Advocates of special antitrust treatment of merging not-for-profit hospitals notched another victory last month when a federal judge said the tax-exempt status of two merging Long Island, N.Y., hospital systems would help them avoid engaging in anti-competitive behavior.
Although the judge didn't base his clearance of the Long Island merger solely on hospital ownership, his acknowledgment of not-for-profit status as a factor in the case bolsters the case law in that area.
In fact, judges have acknowledged not-for-profit hospital ownership as a point in the hospitals' favor in the past few hospital merger cases that have gone to court.
Such recognition has long been sought by the not-for-profit hospital sector, which argues that its tax-exempt status and governing boards of community leaders would inhibit merging hospitals from exploiting their market share unlike profit-maximizing investor-owned hospitals.
Not-for-profit status should matter when hospital mergers are challenged, said Dan Bourque, senior vice president of corporate and public affairs for VHA, a not-for-profit hospital alliance based in Irving, Texas.
"It seems to me that if these organizations are responsible and demonstrate responsibility in their community in one way, there is no reason to expect they won't in another," he said.
But Thomas Scully, president of the Federation of American Health Systems, which represents investor-owned hospitals, said tax status shouldn't matter.
"The idea that there should be a different antitrust treatment is silly," he said. "There's zero evidence that there's any behavioral difference."
Until the series of recent cases, the federal courts historically have agreed with Scully, throwing out the not-for-profit defense in hospital antitrust merger cases.
Last month U.S. District Judge Arthur Spatt dismissed the U.S. Justice Department's antitrust lawsuit against Long Island Jewish Medical Center in New Hyde Park, N.Y., and North Shore Health System in nearby Manhasset (Oct. 27, p. 4). Although Spatt based his decision primarily on his conclusion that the government failed to prove its case, he cited the systems' not-for-profit status as a safeguard against market abuses by the systems (See box).
The systems completed their merger Oct. 30, placing 12 Long Island hospitals and their related healthcare services under common control. The Justice Department had yet to decide at press time whether to appeal the case.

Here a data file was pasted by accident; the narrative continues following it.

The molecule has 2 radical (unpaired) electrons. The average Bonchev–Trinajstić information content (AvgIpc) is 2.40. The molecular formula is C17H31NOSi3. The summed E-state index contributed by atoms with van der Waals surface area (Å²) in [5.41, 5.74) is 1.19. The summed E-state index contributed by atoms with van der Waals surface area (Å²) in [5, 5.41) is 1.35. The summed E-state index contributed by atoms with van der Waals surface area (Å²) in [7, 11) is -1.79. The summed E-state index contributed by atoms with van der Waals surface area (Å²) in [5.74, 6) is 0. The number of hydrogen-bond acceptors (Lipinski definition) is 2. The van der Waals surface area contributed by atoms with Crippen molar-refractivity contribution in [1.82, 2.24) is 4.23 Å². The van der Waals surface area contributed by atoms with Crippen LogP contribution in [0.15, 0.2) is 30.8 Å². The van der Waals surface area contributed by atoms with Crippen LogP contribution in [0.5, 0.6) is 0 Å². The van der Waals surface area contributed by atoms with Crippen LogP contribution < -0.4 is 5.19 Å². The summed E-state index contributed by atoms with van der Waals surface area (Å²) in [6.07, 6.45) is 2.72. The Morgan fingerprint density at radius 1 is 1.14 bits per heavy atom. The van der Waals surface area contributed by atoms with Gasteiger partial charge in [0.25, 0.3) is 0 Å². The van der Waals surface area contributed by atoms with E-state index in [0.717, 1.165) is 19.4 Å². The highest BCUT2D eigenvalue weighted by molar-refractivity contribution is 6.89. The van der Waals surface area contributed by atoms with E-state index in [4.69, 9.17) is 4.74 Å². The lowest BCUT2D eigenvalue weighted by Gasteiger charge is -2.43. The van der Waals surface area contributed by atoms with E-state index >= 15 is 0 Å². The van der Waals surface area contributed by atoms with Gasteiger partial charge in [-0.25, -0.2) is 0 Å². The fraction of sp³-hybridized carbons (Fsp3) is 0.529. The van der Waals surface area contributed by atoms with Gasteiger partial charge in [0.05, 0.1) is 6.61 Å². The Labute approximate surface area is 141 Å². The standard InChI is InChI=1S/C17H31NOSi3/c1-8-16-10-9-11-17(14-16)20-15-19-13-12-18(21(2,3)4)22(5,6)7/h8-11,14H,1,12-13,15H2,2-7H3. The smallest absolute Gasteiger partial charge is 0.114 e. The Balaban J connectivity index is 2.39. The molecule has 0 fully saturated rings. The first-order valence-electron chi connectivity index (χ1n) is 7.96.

While the not-for-profit defense is getting an airing in court, hospitals shouldn't view it as an automatic get-out-of-jail-free card for their proposed mergers, said William Kopit, the antitrust attorney for the two largest hospitals in Grand Rapids, Mich., which recently beat back an antitrust suit by the Federal Trade Commission and completed their merger.
"I think it would be most unfortunate of people to misread these cases to assume that because they are not-for-profit hospitals they can merge without regard to any other consideration," Kopit said.
Despite his reservations, Kopit used ownership as one line of defense in the Grand Rapids case and recently argued for special antitrust treatment of not-for-profit hospitals during testimony before Congress.
In the Long Island case, which was tried in August, the two hospital systems touted their not-for-profit status as proof that a merger wouldn't be a bad thing.
It was a claim the government vigorously countered, arguing that not-for-profit status doesn't guarantee a rein on prices.
Citing the Grand Rapids case, Spatt said not-for-profit status can be considered in an antitrust case when it's supported by other evidence to prevent anticompetitive effects.
Spatt said the Long Island systems provide "millions of dollars" in charity care and funnel their profits back into the community through new programs and facilities.
While Spatt found no current evidence of anti-competitive behavior by the hospitals, he acknowledged there is no guarantee it won't happen in the future.
Because Spatt ended his not-for-profit analysis on that reflective note, attorney David Ettinger said he didn't see the ruling as a boost for not-for-profit hospitals.
"My read was that (Spatt) didn't see the nonprofit issue as mattering very much," said Ettinger, of Honigman, Miller Schwartz & Cohn in Detroit. "If that had been the only issue, it wouldn't have been enough."